As the campus changes to house a larger population of students and faculty, the school fails to bring in anticipated funding. These money problems stem from a failure to meet required state university performance metrics and a lack of first year enrollment.
At the end of every academic year, the State University System (SUS) looks at the performance metrics for certain schools in Florida. Out of the 11 schools that participated in the performance metric reviewing, New College’s scores landed within the last three. This meant that, along with the University of North Florida (UNF) and the Florida Agricultural and Mechanical University (FAMU), New College did not receive any performance funding from the state for the 2018-2019 year. In the 2017-2018 academic year, when the SUS reviewed the performance metrics from 2016-2017, the school’s scores were strong enough to receive around $2.6 million in performance funding. This funding was used for non-recurring purchases, such as employee bonuses and renovations to the hood system in the Heiser Natural Sciences building and ventilation improvements in the old part of the building.
The school fell short this year in the performance metrics concerning four different areas: Median Average Wages of Undergraduates Employed One Year after Graduation with a score of four out of ten, Academic Progress Rate (2nd Year Retention with GPA above 2.0) with a score of one out of ten, University Access Rate (Percent of Undergraduates with a Pell Grant) with a score of six out of ten and Freshman in Top Ten Percent of Graduating High School Class with a score of four out of ten. The other six categories had perfect scores. John Martin, vice president of the Finance and Administration Office, believes that the Board of Governors (BOG) will soon alter the way that the SUS allocates performance funding.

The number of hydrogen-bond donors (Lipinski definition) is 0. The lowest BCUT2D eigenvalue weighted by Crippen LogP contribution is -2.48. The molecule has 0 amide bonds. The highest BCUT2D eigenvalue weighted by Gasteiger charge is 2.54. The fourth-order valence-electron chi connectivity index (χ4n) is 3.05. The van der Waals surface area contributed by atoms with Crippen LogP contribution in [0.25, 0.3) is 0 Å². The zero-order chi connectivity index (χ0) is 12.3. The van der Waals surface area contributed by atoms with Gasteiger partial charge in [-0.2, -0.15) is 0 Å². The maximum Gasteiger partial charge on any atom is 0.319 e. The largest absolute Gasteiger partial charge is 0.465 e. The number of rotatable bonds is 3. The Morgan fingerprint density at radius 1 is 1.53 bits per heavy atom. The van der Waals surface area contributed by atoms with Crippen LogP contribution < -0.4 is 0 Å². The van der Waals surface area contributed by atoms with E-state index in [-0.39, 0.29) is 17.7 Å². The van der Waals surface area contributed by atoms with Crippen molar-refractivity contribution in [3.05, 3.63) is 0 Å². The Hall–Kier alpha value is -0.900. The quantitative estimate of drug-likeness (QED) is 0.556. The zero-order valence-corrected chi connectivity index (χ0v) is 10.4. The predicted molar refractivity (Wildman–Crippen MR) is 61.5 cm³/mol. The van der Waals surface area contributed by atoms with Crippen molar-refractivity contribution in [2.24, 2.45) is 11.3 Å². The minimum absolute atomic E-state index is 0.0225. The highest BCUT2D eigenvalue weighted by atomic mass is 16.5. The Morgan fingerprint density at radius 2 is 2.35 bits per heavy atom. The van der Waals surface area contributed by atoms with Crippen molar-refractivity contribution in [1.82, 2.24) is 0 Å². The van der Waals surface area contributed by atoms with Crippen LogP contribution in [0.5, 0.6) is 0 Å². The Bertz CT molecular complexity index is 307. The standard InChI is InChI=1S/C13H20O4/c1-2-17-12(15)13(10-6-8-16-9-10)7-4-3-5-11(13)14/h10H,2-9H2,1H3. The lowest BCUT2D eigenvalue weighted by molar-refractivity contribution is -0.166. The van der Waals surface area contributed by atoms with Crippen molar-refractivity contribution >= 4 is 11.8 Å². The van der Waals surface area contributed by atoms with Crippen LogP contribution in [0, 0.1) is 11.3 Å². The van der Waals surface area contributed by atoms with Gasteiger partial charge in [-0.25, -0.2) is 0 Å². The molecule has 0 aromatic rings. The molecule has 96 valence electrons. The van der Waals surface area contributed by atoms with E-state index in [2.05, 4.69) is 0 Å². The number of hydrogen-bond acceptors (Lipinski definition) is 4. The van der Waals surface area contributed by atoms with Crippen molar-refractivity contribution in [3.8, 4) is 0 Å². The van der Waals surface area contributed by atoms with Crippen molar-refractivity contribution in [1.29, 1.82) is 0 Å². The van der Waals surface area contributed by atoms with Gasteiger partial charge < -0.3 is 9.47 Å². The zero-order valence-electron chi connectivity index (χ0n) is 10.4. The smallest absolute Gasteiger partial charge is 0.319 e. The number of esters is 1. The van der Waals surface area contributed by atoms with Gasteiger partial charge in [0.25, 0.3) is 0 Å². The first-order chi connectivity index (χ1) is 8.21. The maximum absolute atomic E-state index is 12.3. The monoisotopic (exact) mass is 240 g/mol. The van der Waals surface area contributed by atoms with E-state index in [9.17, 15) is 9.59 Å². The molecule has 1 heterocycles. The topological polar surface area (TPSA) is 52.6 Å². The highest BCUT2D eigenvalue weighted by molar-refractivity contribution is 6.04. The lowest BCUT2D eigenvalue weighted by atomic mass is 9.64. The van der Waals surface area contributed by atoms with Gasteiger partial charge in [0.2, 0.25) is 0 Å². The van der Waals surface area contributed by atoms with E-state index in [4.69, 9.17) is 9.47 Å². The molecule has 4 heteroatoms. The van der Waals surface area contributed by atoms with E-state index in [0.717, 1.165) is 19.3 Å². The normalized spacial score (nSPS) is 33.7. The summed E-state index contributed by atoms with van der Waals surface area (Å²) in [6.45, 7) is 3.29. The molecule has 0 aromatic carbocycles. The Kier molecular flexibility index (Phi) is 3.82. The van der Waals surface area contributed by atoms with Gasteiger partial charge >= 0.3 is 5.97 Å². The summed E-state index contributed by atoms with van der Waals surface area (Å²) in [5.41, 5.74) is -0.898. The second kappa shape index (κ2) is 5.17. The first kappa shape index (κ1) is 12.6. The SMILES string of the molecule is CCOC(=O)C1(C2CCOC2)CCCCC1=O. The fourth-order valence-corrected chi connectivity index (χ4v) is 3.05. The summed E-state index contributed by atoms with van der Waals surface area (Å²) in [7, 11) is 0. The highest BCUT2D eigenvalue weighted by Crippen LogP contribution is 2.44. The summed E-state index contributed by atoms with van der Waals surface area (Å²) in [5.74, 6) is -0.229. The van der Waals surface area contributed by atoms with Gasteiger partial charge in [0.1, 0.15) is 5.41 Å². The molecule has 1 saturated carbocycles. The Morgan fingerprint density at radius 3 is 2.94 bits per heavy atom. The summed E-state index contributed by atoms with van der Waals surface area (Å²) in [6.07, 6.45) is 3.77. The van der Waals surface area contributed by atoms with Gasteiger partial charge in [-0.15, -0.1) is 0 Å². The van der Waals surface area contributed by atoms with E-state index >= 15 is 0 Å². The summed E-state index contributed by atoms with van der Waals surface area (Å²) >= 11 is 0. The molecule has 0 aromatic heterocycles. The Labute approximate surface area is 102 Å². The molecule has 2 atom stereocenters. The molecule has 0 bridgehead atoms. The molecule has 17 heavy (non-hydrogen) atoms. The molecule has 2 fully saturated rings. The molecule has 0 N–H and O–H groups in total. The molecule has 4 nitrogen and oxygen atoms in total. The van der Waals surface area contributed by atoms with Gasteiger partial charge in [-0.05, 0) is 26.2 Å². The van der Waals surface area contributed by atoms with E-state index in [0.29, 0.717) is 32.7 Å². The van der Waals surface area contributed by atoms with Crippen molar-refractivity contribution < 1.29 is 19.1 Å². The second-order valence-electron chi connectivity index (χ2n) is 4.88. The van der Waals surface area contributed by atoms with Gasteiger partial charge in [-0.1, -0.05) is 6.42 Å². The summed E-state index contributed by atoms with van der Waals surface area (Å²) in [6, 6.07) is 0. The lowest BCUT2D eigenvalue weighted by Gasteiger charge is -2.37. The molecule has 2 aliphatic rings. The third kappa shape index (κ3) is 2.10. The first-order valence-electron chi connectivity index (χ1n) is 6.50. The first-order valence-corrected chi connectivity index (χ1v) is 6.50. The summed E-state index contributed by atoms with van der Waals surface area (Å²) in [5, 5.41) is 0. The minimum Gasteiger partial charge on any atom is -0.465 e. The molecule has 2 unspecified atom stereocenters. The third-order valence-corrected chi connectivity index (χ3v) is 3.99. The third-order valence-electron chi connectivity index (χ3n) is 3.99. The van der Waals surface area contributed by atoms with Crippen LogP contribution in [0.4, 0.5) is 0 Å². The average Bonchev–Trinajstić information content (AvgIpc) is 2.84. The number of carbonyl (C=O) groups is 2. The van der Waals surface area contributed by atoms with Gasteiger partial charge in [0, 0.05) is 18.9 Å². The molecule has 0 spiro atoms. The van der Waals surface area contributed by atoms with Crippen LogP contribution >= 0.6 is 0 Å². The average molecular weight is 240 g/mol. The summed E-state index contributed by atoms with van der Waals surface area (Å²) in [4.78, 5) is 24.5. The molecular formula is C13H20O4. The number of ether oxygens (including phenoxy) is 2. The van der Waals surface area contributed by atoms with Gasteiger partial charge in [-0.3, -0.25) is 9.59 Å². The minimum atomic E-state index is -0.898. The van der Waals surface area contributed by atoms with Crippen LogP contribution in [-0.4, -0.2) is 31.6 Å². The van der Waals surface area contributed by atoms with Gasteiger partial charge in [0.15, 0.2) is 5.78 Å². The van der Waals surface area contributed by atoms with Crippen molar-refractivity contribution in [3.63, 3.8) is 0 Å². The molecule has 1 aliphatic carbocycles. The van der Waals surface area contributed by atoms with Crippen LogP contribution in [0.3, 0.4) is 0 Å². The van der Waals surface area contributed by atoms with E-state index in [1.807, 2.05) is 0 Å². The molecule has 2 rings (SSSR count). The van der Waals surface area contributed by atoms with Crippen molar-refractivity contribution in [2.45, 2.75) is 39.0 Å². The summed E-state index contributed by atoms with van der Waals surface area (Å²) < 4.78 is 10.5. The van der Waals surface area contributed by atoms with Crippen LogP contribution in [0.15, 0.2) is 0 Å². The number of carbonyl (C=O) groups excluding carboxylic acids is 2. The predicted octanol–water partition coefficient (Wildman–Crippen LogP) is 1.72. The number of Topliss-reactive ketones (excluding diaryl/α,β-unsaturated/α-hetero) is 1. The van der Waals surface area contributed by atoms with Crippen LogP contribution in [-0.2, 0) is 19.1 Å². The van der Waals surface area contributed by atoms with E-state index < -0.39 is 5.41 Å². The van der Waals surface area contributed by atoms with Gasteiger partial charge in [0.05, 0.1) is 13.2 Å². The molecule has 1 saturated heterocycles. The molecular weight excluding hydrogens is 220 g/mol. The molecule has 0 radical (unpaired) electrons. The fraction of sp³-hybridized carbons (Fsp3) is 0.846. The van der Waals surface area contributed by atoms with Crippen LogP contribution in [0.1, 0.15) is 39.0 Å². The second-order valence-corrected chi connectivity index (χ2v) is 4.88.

“The BOG is going to change the formula, they’ll probably talk about it in October,” Martin said. “Because they recognize that it doesn’t make a lot of sense, because our scores were good. It doesn’t make a lot of sense to penalize three schools, so they’re going to change that.”
The incoming first years also had an impact on the yearly budget which Martin and the Finance and Administration Office create. Martin explained that the office bases the yearly budget on billable credit hours and not a projected student headcount. For 2018-2019 the estimated budget was based on 28,000 billable credit hours, not on the projected 822 enrolled students. Unfortunately, these hours have decreased since the 2017-2018 year.
“Right now enrollment is down a little bit from last year,” Martin said. “So that means there are fewer students paying fees and also we still have lots of tuition and fee waivers we’re doing.”
The school issues tuition and fee waivers in the form of student scholarships. This means that in exchange for higher revenue, the school provides funds for students to lessen the price of enrollment.
For the 2017-2018 fiscal year, “we estimated $5,040,000 would be generated in tuition and fee revenue,” Martin said. However, for this fiscal year, 2018-2019, the estimated revenue generated from tuition and fees came to $4.6 million. These decreased revenues provide a discouraging view for the school’s progress, as they do not align with the goals of the growth plan, which projected to see 900 students for the 2018-2019 academic year. However, Martin looks at long-term effects of the growth plan and feels confident that the financial situation of the college will improve in due time.
“We would’ve liked [the enrollment] to have been higher this year,” Martin said. “The growth plan dollars we got only kicked in last year, we’ve only had them for one year. When you learn a little bit more about admissions you’ll figure out, you’ve got to start recruiting sophomores, juniors, seniors. It’s going to take a couple or three years to start moving the needle.”